That's another light, physically philosophical posting from sci.physics.research where backdoorstudent replied to one of my texts.
When I wrote:
"You don't seem to appreciate how amazing it is that the world satisfies some simple enough comprehensible laws at all,"
- Of course I do. I think almost everybody reading this newsgroup does.
- I know. And I'm getting sick of hearing everybody parrot it around as their mantra. And if you insist on presuming that it must be that way you may miss out on finding out something more accurate about the world. Because our experience of the world being this way is a very short one so far, and it is an idealist extrapolation to think it will continue forever. I am not saying I believe it won't. I'm just saying keep your mind open to other possibilities.
- Would you really be surprised if the world was ultimately incomprehensible?
Your question contradicts reality, as well as Einstein's quote that you agreed with at the very beginning. So I suppose you wanted to ask whether I would have been surprised if *some* features of the world would remain incomprehensible.
But even this restricted question is actually nonsensical.
The essential point is that science can *never* lead to the conclusion that something is incomprehensible. It's just an oxymoron. Science can reveal that some aspects of the Universe are probabilistic; or they are environmental details that are hardly predictable because they depend on too many things that are more or less random.
But even in these two cases, the insight that implies these statements brings us a better *understanding* of reality, and it must be so, otherwise the argument would have no scientific value. The only real reason why we believe the statement of quantum mechanics that only probabilities can be predicted is the highly quantitatively successful agreement of quantum mechanics with experiments.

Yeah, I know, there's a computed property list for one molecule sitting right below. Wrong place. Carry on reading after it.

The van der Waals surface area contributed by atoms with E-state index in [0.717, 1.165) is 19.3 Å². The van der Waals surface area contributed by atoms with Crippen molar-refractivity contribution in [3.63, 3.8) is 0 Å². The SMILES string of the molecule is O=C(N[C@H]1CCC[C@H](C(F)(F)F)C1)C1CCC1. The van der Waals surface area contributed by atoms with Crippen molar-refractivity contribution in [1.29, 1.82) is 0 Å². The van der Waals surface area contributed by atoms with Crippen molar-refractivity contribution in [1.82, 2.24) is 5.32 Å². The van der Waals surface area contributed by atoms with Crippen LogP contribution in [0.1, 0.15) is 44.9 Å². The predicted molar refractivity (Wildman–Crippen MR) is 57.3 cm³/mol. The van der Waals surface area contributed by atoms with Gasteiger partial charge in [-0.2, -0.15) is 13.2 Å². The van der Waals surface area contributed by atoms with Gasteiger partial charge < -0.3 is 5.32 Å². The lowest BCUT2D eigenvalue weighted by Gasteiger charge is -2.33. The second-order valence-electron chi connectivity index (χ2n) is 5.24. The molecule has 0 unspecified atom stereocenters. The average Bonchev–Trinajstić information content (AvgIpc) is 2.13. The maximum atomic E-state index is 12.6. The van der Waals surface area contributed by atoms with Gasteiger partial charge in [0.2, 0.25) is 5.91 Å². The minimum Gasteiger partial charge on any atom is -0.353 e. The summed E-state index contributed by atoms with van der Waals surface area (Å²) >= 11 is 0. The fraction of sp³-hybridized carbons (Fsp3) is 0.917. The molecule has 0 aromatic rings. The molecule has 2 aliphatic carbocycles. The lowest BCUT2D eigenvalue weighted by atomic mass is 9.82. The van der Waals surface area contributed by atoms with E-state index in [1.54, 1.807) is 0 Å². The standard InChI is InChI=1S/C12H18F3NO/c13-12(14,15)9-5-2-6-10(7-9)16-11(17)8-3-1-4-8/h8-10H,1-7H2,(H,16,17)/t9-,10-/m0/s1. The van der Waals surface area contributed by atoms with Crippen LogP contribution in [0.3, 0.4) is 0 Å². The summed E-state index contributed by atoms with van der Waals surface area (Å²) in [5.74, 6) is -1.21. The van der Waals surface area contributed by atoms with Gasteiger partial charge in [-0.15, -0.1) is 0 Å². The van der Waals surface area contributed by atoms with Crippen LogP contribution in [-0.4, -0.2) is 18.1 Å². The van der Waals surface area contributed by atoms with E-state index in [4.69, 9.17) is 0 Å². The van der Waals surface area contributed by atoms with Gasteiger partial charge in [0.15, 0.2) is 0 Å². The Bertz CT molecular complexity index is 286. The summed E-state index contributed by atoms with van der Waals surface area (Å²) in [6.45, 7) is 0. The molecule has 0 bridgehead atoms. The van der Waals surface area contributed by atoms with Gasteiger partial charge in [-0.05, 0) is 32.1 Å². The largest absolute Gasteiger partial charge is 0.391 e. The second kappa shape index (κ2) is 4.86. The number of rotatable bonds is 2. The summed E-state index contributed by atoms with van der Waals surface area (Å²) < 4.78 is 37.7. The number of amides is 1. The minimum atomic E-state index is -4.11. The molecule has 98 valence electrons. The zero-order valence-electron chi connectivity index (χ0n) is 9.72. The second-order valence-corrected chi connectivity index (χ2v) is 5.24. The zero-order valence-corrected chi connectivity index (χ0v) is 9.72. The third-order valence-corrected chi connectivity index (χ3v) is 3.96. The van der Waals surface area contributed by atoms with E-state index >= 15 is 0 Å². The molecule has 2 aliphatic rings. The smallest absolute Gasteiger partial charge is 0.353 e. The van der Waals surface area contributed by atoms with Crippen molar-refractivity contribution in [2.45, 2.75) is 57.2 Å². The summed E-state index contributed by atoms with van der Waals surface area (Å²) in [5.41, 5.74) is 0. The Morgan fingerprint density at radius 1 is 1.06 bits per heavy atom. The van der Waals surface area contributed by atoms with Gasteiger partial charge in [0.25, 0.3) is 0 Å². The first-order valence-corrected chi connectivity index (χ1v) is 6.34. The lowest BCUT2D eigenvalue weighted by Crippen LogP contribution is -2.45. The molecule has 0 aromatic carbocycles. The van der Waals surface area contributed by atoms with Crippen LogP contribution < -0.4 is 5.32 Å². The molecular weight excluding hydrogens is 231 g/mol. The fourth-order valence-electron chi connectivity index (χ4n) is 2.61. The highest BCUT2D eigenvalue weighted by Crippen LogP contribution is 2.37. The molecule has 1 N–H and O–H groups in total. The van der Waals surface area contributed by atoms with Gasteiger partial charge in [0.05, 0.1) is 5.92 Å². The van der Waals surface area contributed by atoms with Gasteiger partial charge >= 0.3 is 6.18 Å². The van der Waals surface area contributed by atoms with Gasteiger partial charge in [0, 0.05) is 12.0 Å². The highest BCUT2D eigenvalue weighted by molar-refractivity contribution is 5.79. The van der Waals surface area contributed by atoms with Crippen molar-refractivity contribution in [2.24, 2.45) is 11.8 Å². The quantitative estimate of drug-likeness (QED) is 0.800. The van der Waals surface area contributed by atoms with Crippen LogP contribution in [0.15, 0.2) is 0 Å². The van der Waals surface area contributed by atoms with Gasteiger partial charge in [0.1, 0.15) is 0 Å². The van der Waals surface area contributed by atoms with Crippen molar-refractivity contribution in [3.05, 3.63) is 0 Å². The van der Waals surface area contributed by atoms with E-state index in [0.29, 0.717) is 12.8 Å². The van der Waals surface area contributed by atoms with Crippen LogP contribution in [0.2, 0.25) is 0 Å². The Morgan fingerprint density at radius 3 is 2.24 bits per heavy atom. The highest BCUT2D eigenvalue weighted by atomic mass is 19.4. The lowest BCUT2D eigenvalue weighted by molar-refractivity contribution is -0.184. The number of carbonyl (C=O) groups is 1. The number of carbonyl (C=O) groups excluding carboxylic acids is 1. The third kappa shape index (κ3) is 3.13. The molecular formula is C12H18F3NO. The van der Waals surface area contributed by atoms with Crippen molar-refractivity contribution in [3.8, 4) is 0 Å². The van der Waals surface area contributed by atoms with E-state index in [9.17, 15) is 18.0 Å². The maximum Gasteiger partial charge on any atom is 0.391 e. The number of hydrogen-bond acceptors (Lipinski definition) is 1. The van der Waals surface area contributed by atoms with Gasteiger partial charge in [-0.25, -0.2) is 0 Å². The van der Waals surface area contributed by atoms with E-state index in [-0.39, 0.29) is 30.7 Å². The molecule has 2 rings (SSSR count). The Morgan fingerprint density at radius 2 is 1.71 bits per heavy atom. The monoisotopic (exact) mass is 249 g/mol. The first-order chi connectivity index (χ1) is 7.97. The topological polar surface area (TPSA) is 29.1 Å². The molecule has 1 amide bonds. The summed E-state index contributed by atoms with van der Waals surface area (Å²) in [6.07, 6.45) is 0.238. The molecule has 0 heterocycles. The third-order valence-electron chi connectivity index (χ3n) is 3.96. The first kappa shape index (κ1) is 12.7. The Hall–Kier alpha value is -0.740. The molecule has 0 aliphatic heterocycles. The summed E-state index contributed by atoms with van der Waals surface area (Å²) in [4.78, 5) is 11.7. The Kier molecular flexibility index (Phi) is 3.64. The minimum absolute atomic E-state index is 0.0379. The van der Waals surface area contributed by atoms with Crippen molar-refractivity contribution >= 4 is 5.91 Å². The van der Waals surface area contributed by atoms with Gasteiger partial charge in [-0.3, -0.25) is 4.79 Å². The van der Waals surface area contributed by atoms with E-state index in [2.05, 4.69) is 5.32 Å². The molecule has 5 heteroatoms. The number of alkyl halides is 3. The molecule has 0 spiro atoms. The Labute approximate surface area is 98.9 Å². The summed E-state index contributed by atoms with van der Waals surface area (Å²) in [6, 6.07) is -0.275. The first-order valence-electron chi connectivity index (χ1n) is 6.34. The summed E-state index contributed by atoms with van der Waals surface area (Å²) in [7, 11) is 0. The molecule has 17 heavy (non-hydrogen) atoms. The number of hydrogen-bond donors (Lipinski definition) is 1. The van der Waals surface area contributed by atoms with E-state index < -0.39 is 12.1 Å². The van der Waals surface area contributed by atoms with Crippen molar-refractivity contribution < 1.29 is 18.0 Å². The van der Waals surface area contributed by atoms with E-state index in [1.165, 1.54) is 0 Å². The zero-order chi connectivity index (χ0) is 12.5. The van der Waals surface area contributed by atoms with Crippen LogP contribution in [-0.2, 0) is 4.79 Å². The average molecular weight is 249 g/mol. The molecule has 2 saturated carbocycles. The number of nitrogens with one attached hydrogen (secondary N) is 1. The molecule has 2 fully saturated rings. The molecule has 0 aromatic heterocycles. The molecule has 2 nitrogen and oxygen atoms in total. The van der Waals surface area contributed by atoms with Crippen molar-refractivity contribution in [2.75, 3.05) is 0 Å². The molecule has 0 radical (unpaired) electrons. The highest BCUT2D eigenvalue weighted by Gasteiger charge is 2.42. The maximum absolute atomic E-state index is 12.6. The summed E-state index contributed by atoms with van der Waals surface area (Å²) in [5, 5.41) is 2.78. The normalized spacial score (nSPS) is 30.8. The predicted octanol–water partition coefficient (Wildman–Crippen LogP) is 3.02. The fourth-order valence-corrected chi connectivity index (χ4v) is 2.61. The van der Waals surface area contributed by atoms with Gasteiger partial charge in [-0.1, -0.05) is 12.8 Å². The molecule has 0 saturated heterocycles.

In science, something's being "incomprehensible" is always a temporary state of the affairs.
One can never prove, in science, that something is "incomprehensible", simply because the very meaning of science is to understand things better. Things may *look* incomprehensible to us until we comprehend them. But it's just logically impossible to imagine that someone proves that something is inherently and permanently "incomprehensible".
Therefore your question whether I would be surprised, if you ask it as a serious scientific question, does not really make sense - the answer can be both "yes" and "no" because the assumption of your sentence can never occur. There will never be a moment in which something in the Universe will be scientifically identified as "permanently incomprehensible", and therefore I will never have the opportunity to be surprised by this impossible insight.
What can happen is that someone will *claim* that some features of the world are permanently incomprehensible. In that case, I won't be surprised - I will only be skeptical about the value of this claim.
The idea that someone will make a discovery that something is incomprehensible (not just random, but hiding some important non-random facts that are inherently unavailable to the scientists) and science will be limited is just a totally non-scientific, medieval idea. No doubt, many powerful people in religion, philosophy, social sciences and humanities - both left-wing and right-wing people - would love to prove that science will never understand something about the material world around - but such an "insight" is simply impossible in science.
Even if one imagines that there exists a hypothetical pattern, insight, mechanism, or a piece of knowledge about Nature that can't be comprehended by the humans, in science, we will never know for sure that this insight is incomprehensible.
- If this is really what you mean by "ugliness" then it looks to me as though we have indeed reached that place of being not robust with too many arbitrary components. Am I wrong?